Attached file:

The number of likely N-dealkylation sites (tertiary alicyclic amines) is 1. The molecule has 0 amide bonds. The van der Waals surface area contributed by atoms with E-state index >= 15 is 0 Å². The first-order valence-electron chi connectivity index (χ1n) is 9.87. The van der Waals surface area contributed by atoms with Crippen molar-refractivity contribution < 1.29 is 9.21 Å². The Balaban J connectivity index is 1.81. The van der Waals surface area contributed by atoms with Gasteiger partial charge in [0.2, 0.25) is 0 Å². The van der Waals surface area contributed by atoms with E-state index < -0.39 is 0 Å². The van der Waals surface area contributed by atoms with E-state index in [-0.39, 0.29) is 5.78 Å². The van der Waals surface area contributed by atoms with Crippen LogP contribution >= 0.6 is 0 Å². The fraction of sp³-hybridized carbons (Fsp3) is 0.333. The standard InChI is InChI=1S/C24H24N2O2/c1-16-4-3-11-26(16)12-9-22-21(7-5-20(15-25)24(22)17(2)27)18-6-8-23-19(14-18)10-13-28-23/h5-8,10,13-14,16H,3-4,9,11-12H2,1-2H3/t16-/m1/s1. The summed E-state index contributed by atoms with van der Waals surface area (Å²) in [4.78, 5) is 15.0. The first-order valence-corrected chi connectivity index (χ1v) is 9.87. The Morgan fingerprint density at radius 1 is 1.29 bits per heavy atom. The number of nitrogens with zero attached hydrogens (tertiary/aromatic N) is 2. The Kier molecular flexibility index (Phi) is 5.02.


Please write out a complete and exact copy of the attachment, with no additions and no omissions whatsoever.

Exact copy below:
The number of likely N-dealkylation sites (tertiary alicyclic amines) is 1. The molecule has 0 amide bonds. The van der Waals surface area contributed by atoms with E-state index >= 15 is 0 Å². The first-order valence-electron chi connectivity index (χ1n) is 9.87. The van der Waals surface area contributed by atoms with Crippen molar-refractivity contribution < 1.29 is 9.21 Å². The Balaban J connectivity index is 1.81. The van der Waals surface area contributed by atoms with Gasteiger partial charge in [0.2, 0.25) is 0 Å². The van der Waals surface area contributed by atoms with E-state index < -0.39 is 0 Å². The van der Waals surface area contributed by atoms with E-state index in [-0.39, 0.29) is 5.78 Å². The van der Waals surface area contributed by atoms with Crippen LogP contribution >= 0.6 is 0 Å². The fraction of sp³-hybridized carbons (Fsp3) is 0.333. The standard InChI is InChI=1S/C24H24N2O2/c1-16-4-3-11-26(16)12-9-22-21(7-5-20(15-25)24(22)17(2)27)18-6-8-23-19(14-18)10-13-28-23/h5-8,10,13-14,16H,3-4,9,11-12H2,1-2H3/t16-/m1/s1. The summed E-state index contributed by atoms with van der Waals surface area (Å²) in [4.78, 5) is 15.0. The first-order valence-corrected chi connectivity index (χ1v) is 9.87. The Morgan fingerprint density at radius 1 is 1.29 bits per heavy atom. The number of nitrogens with zero attached hydrogens (tertiary/aromatic N) is 2. The Kier molecular flexibility index (Phi) is 5.02.